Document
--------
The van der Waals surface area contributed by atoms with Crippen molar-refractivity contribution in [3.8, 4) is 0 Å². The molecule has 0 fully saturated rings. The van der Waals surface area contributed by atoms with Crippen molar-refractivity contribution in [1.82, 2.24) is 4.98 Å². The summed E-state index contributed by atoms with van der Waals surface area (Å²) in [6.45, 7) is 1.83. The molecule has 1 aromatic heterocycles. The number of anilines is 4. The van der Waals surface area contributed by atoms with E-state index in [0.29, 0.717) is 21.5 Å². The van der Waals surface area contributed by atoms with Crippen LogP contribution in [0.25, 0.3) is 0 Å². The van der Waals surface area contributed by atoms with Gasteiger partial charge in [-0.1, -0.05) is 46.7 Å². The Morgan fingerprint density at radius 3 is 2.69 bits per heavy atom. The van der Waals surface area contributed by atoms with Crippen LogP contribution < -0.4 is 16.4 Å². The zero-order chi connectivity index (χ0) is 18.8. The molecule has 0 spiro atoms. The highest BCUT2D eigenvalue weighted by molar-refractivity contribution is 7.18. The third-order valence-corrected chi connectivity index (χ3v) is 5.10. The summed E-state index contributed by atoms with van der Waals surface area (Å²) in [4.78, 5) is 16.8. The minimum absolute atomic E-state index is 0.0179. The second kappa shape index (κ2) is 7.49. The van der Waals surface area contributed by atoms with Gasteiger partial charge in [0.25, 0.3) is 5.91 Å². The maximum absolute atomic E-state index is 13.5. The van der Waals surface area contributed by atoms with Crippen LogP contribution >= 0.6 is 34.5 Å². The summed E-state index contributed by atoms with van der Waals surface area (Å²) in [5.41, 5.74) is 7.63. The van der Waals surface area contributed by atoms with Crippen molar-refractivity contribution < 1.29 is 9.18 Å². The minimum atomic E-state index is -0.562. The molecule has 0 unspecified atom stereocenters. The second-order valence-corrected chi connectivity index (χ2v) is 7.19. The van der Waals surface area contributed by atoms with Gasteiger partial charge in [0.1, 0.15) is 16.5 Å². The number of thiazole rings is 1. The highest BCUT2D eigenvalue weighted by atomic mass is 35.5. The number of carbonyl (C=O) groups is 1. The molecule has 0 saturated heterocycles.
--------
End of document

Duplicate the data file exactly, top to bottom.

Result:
The van der Waals surface area contributed by atoms with Crippen molar-refractivity contribution in [3.8, 4) is 0 Å². The molecule has 0 fully saturated rings. The van der Waals surface area contributed by atoms with Crippen molar-refractivity contribution in [1.82, 2.24) is 4.98 Å². The summed E-state index contributed by atoms with van der Waals surface area (Å²) in [6.45, 7) is 1.83. The molecule has 1 aromatic heterocycles. The number of anilines is 4. The van der Waals surface area contributed by atoms with E-state index in [0.29, 0.717) is 21.5 Å². The van der Waals surface area contributed by atoms with Crippen LogP contribution in [0.25, 0.3) is 0 Å². The van der Waals surface area contributed by atoms with Gasteiger partial charge in [-0.1, -0.05) is 46.7 Å². The Morgan fingerprint density at radius 3 is 2.69 bits per heavy atom. The van der Waals surface area contributed by atoms with Crippen LogP contribution < -0.4 is 16.4 Å². The zero-order chi connectivity index (χ0) is 18.8. The molecule has 0 spiro atoms. The highest BCUT2D eigenvalue weighted by molar-refractivity contribution is 7.18. The third-order valence-corrected chi connectivity index (χ3v) is 5.10. The summed E-state index contributed by atoms with van der Waals surface area (Å²) in [4.78, 5) is 16.8. The minimum absolute atomic E-state index is 0.0179. The second kappa shape index (κ2) is 7.49. The van der Waals surface area contributed by atoms with Gasteiger partial charge in [0.25, 0.3) is 5.91 Å². The maximum absolute atomic E-state index is 13.5. The van der Waals surface area contributed by atoms with Crippen LogP contribution >= 0.6 is 34.5 Å². The summed E-state index contributed by atoms with van der Waals surface area (Å²) in [5.41, 5.74) is 7.63. The van der Waals surface area contributed by atoms with Crippen molar-refractivity contribution < 1.29 is 9.18 Å². The minimum atomic E-state index is -0.562. The molecule has 0 unspecified atom stereocenters. The second-order valence-corrected chi connectivity index (χ2v) is 7.19. The van der Waals surface area contributed by atoms with Gasteiger partial charge in [0.1, 0.15) is 16.5 Å². The number of thiazole rings is 1. The highest BCUT2D eigenvalue weighted by atomic mass is 35.5. The number of carbonyl (C=O) groups is 1. The molecule has 0 saturated heterocycles.